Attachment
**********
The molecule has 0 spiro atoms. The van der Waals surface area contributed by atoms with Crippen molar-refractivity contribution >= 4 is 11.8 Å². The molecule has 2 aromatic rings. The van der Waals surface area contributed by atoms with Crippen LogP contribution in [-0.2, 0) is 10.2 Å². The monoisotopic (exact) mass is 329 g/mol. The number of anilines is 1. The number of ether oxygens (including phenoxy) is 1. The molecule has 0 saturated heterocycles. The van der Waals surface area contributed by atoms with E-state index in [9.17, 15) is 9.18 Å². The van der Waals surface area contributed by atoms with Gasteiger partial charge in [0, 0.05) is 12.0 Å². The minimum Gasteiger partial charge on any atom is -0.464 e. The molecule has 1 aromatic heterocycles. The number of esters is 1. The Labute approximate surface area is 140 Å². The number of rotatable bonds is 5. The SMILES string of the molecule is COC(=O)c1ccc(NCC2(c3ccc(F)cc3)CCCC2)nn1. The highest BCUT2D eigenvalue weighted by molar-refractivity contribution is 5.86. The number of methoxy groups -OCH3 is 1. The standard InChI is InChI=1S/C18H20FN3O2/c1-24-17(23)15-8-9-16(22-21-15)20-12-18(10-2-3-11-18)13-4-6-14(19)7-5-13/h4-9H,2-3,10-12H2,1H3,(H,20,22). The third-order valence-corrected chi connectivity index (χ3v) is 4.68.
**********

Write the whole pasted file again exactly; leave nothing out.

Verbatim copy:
The molecule has 0 spiro atoms. The van der Waals surface area contributed by atoms with Crippen molar-refractivity contribution >= 4 is 11.8 Å². The molecule has 2 aromatic rings. The van der Waals surface area contributed by atoms with Crippen LogP contribution in [-0.2, 0) is 10.2 Å². The monoisotopic (exact) mass is 329 g/mol. The number of anilines is 1. The number of ether oxygens (including phenoxy) is 1. The molecule has 0 saturated heterocycles. The van der Waals surface area contributed by atoms with E-state index in [9.17, 15) is 9.18 Å². The van der Waals surface area contributed by atoms with Gasteiger partial charge in [0, 0.05) is 12.0 Å². The minimum Gasteiger partial charge on any atom is -0.464 e. The molecule has 1 aromatic heterocycles. The number of esters is 1. The Labute approximate surface area is 140 Å². The number of rotatable bonds is 5. The SMILES string of the molecule is COC(=O)c1ccc(NCC2(c3ccc(F)cc3)CCCC2)nn1. The highest BCUT2D eigenvalue weighted by molar-refractivity contribution is 5.86. The number of methoxy groups -OCH3 is 1. The standard InChI is InChI=1S/C18H20FN3O2/c1-24-17(23)15-8-9-16(22-21-15)20-12-18(10-2-3-11-18)13-4-6-14(19)7-5-13/h4-9H,2-3,10-12H2,1H3,(H,20,22). The third-order valence-corrected chi connectivity index (χ3v) is 4.68.